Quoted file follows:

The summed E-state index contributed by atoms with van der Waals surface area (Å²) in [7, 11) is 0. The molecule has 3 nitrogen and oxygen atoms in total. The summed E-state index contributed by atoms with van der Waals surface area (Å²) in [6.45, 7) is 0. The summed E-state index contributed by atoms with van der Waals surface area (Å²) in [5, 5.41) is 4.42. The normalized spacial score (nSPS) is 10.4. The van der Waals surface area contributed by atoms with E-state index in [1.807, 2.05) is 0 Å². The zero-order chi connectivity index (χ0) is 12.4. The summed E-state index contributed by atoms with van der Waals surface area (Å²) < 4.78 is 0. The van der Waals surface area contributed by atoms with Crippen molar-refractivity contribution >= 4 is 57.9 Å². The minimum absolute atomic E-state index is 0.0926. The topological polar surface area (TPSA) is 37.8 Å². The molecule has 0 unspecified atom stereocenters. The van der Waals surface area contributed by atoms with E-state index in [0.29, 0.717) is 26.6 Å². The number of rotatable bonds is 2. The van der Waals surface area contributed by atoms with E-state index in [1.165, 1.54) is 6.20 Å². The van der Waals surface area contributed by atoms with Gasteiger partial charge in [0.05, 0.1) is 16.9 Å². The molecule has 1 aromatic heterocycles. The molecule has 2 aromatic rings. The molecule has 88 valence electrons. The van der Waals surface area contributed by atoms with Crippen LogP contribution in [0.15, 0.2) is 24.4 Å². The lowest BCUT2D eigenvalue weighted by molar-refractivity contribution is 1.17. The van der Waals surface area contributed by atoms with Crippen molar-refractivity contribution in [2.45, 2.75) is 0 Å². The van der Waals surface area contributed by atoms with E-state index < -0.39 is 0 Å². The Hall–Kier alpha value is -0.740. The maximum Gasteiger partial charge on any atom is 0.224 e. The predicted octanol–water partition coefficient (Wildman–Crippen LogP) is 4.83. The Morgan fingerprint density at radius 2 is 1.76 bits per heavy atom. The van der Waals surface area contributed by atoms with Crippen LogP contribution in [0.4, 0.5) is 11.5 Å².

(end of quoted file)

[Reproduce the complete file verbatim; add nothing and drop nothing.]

The summed E-state index contributed by atoms with van der Waals surface area (Å²) in [7, 11) is 0. The molecule has 3 nitrogen and oxygen atoms in total. The summed E-state index contributed by atoms with van der Waals surface area (Å²) in [6.45, 7) is 0. The summed E-state index contributed by atoms with van der Waals surface area (Å²) in [5, 5.41) is 4.42. The normalized spacial score (nSPS) is 10.4. The van der Waals surface area contributed by atoms with E-state index in [1.807, 2.05) is 0 Å². The zero-order chi connectivity index (χ0) is 12.4. The summed E-state index contributed by atoms with van der Waals surface area (Å²) < 4.78 is 0. The van der Waals surface area contributed by atoms with Crippen molar-refractivity contribution >= 4 is 57.9 Å². The minimum absolute atomic E-state index is 0.0926. The topological polar surface area (TPSA) is 37.8 Å². The molecule has 0 unspecified atom stereocenters. The van der Waals surface area contributed by atoms with E-state index in [0.29, 0.717) is 26.6 Å². The number of rotatable bonds is 2. The van der Waals surface area contributed by atoms with E-state index in [1.165, 1.54) is 6.20 Å². The van der Waals surface area contributed by atoms with Gasteiger partial charge in [0.05, 0.1) is 16.9 Å². The molecule has 1 aromatic heterocycles. The molecule has 2 aromatic rings. The molecule has 88 valence electrons. The van der Waals surface area contributed by atoms with Crippen LogP contribution in [0.15, 0.2) is 24.4 Å². The lowest BCUT2D eigenvalue weighted by molar-refractivity contribution is 1.17. The van der Waals surface area contributed by atoms with Crippen molar-refractivity contribution in [2.45, 2.75) is 0 Å². The van der Waals surface area contributed by atoms with E-state index < -0.39 is 0 Å². The Hall–Kier alpha value is -0.740. The maximum Gasteiger partial charge on any atom is 0.224 e. The predicted octanol–water partition coefficient (Wildman–Crippen LogP) is 4.83. The Morgan fingerprint density at radius 2 is 1.76 bits per heavy atom. The van der Waals surface area contributed by atoms with Crippen LogP contribution in [0.4, 0.5) is 11.5 Å².